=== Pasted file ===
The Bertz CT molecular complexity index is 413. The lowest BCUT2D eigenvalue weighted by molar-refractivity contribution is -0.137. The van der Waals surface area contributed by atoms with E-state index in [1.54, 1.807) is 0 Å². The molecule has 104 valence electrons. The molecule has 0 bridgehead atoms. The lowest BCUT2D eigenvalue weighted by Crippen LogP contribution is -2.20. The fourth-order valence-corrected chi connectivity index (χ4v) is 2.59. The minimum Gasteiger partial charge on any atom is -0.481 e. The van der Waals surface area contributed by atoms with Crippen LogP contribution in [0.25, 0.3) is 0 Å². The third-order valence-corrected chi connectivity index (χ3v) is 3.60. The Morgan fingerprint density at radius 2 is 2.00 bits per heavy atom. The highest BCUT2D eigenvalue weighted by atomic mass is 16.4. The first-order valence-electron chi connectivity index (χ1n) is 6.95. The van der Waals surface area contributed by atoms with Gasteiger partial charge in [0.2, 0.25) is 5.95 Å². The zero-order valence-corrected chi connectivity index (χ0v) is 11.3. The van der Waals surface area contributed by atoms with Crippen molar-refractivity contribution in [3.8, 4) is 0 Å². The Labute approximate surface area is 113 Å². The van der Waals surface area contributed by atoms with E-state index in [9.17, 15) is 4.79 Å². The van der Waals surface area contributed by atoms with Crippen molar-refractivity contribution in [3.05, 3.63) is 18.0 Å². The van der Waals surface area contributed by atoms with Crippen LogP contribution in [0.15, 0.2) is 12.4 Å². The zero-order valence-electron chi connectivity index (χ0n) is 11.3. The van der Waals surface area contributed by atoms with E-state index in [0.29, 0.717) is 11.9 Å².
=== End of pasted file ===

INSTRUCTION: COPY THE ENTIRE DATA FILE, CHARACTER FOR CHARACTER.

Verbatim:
The Bertz CT molecular complexity index is 413. The lowest BCUT2D eigenvalue weighted by molar-refractivity contribution is -0.137. The van der Waals surface area contributed by atoms with E-state index in [1.54, 1.807) is 0 Å². The molecule has 104 valence electrons. The molecule has 0 bridgehead atoms. The lowest BCUT2D eigenvalue weighted by Crippen LogP contribution is -2.20. The fourth-order valence-corrected chi connectivity index (χ4v) is 2.59. The minimum Gasteiger partial charge on any atom is -0.481 e. The van der Waals surface area contributed by atoms with Crippen LogP contribution in [0.25, 0.3) is 0 Å². The third-order valence-corrected chi connectivity index (χ3v) is 3.60. The Morgan fingerprint density at radius 2 is 2.00 bits per heavy atom. The highest BCUT2D eigenvalue weighted by atomic mass is 16.4. The first-order valence-electron chi connectivity index (χ1n) is 6.95. The van der Waals surface area contributed by atoms with Gasteiger partial charge in [0.2, 0.25) is 5.95 Å². The zero-order valence-corrected chi connectivity index (χ0v) is 11.3. The van der Waals surface area contributed by atoms with Crippen molar-refractivity contribution in [3.8, 4) is 0 Å². The Labute approximate surface area is 113 Å². The van der Waals surface area contributed by atoms with E-state index in [9.17, 15) is 4.79 Å². The van der Waals surface area contributed by atoms with Crippen molar-refractivity contribution in [3.05, 3.63) is 18.0 Å². The van der Waals surface area contributed by atoms with Crippen LogP contribution in [0.15, 0.2) is 12.4 Å². The zero-order valence-electron chi connectivity index (χ0n) is 11.3. The van der Waals surface area contributed by atoms with E-state index in [0.29, 0.717) is 11.9 Å².